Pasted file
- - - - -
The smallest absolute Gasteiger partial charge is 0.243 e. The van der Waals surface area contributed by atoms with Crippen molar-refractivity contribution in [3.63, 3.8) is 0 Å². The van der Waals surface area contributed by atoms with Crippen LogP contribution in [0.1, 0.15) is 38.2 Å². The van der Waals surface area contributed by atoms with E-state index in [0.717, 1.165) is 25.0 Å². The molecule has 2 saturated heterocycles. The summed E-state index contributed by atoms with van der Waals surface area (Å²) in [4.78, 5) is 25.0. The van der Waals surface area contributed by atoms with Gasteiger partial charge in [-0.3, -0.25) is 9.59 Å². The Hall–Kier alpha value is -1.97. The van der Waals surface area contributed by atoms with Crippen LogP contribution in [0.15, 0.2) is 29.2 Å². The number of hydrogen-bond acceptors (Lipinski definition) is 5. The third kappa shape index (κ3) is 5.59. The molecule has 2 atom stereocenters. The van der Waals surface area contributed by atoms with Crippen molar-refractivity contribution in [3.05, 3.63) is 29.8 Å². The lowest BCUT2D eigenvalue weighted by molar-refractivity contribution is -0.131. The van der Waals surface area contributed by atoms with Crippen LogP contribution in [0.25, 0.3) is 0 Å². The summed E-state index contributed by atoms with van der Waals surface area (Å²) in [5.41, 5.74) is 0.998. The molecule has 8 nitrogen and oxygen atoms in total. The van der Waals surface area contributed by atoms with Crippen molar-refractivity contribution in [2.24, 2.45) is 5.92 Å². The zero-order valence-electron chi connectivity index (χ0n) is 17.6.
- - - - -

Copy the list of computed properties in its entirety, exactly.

The smallest absolute Gasteiger partial charge is 0.243 e. The van der Waals surface area contributed by atoms with Crippen molar-refractivity contribution in [3.63, 3.8) is 0 Å². The van der Waals surface area contributed by atoms with Crippen LogP contribution in [0.1, 0.15) is 38.2 Å². The van der Waals surface area contributed by atoms with E-state index in [0.717, 1.165) is 25.0 Å². The molecule has 2 saturated heterocycles. The summed E-state index contributed by atoms with van der Waals surface area (Å²) in [4.78, 5) is 25.0. The van der Waals surface area contributed by atoms with Gasteiger partial charge in [-0.3, -0.25) is 9.59 Å². The Hall–Kier alpha value is -1.97. The van der Waals surface area contributed by atoms with Crippen LogP contribution in [0.15, 0.2) is 29.2 Å². The number of hydrogen-bond acceptors (Lipinski definition) is 5. The third kappa shape index (κ3) is 5.59. The molecule has 2 atom stereocenters. The van der Waals surface area contributed by atoms with Crippen molar-refractivity contribution in [3.05, 3.63) is 29.8 Å². The lowest BCUT2D eigenvalue weighted by molar-refractivity contribution is -0.131. The van der Waals surface area contributed by atoms with Crippen LogP contribution in [0.25, 0.3) is 0 Å². The summed E-state index contributed by atoms with van der Waals surface area (Å²) in [5.41, 5.74) is 0.998. The molecule has 8 nitrogen and oxygen atoms in total. The van der Waals surface area contributed by atoms with Crippen molar-refractivity contribution in [2.24, 2.45) is 5.92 Å². The zero-order valence-electron chi connectivity index (χ0n) is 17.6.